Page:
Despite Mr Punch's ferocious reputation for beating up his wife, Judy - and indeed anyone else in range - Punch and Judy puppets, along with a supporting cast of a policeman, a baby, clown, beadle and crocodile - with sausages - remain very popular with children.
On Aug. 30, the Royal Mail launched a new series of six stamps each with a representation of the cast of this slapstick show, despite reservations from some quarters given the violence traditionally associated with the Punch and Judy routines. (That said, children have always enjoyed ritualized and unrealistic violence, whether in the form of Red Riding Hood's wolf, the Giant at the top of Jack's beanstalk or the adventures of the cartoon duo Tom and Jerry.)
Italian in origin, Punch and Judy puppets arrived in England in the early 1660s, where the first performance was recorded by the diarist Samuel Pepys, who saw a Punch and Judy performance by the portico of St Paul's church, Covent Garden. Said portico, immortalized in the opening scene of My Fair Lady, still has an inscription testifying to Pepys' sighting inscribed on the wall.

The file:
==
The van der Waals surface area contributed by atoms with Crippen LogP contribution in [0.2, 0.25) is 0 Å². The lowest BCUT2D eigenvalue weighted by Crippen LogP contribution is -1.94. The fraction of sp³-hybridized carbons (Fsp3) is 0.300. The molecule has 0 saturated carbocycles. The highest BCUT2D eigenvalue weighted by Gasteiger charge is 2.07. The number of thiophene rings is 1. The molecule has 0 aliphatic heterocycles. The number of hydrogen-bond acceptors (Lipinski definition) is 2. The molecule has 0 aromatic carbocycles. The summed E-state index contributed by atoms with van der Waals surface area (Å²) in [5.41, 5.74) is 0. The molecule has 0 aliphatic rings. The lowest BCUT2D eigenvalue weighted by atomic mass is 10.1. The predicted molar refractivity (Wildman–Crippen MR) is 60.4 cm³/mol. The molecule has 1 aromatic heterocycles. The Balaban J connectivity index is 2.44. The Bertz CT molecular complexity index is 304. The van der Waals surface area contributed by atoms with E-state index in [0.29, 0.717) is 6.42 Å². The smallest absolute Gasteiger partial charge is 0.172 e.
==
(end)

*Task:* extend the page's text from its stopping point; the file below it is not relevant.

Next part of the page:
Today the street entertainers tend to be trendy, young and real, but Punch and Judy shows are still regularly staged on the opposite side of Covent Garden piazza: on the north side near the corner of the new extension to the Royal Opera House, and on the south side towards the entrance to the Transport Museum. Both 'pitches' regularly attract audiences of spell bound children.
by Paul Webb Theatrenow